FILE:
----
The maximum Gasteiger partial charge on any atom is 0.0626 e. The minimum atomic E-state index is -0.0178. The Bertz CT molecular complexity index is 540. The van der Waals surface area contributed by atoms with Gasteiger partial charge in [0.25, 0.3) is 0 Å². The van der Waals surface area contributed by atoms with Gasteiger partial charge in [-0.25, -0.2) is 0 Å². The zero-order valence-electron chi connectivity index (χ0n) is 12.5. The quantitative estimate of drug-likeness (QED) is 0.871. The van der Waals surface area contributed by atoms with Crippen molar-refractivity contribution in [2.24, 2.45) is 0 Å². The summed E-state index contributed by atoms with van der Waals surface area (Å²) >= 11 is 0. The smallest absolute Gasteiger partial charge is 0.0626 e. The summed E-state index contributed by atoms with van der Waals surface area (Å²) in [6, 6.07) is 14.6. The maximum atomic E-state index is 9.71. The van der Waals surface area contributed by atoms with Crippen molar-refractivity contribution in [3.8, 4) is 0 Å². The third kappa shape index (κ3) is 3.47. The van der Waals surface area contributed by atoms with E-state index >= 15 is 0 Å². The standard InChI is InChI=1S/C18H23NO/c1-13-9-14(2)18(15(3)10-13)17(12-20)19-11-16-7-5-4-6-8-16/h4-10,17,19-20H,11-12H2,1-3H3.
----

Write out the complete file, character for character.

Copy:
The maximum Gasteiger partial charge on any atom is 0.0626 e. The minimum atomic E-state index is -0.0178. The Bertz CT molecular complexity index is 540. The van der Waals surface area contributed by atoms with Gasteiger partial charge in [0.25, 0.3) is 0 Å². The van der Waals surface area contributed by atoms with Gasteiger partial charge in [-0.25, -0.2) is 0 Å². The zero-order valence-electron chi connectivity index (χ0n) is 12.5. The quantitative estimate of drug-likeness (QED) is 0.871. The van der Waals surface area contributed by atoms with Crippen molar-refractivity contribution in [2.24, 2.45) is 0 Å². The summed E-state index contributed by atoms with van der Waals surface area (Å²) >= 11 is 0. The smallest absolute Gasteiger partial charge is 0.0626 e. The summed E-state index contributed by atoms with van der Waals surface area (Å²) in [6, 6.07) is 14.6. The maximum atomic E-state index is 9.71. The van der Waals surface area contributed by atoms with Crippen molar-refractivity contribution in [3.8, 4) is 0 Å². The third kappa shape index (κ3) is 3.47. The van der Waals surface area contributed by atoms with E-state index >= 15 is 0 Å². The standard InChI is InChI=1S/C18H23NO/c1-13-9-14(2)18(15(3)10-13)17(12-20)19-11-16-7-5-4-6-8-16/h4-10,17,19-20H,11-12H2,1-3H3.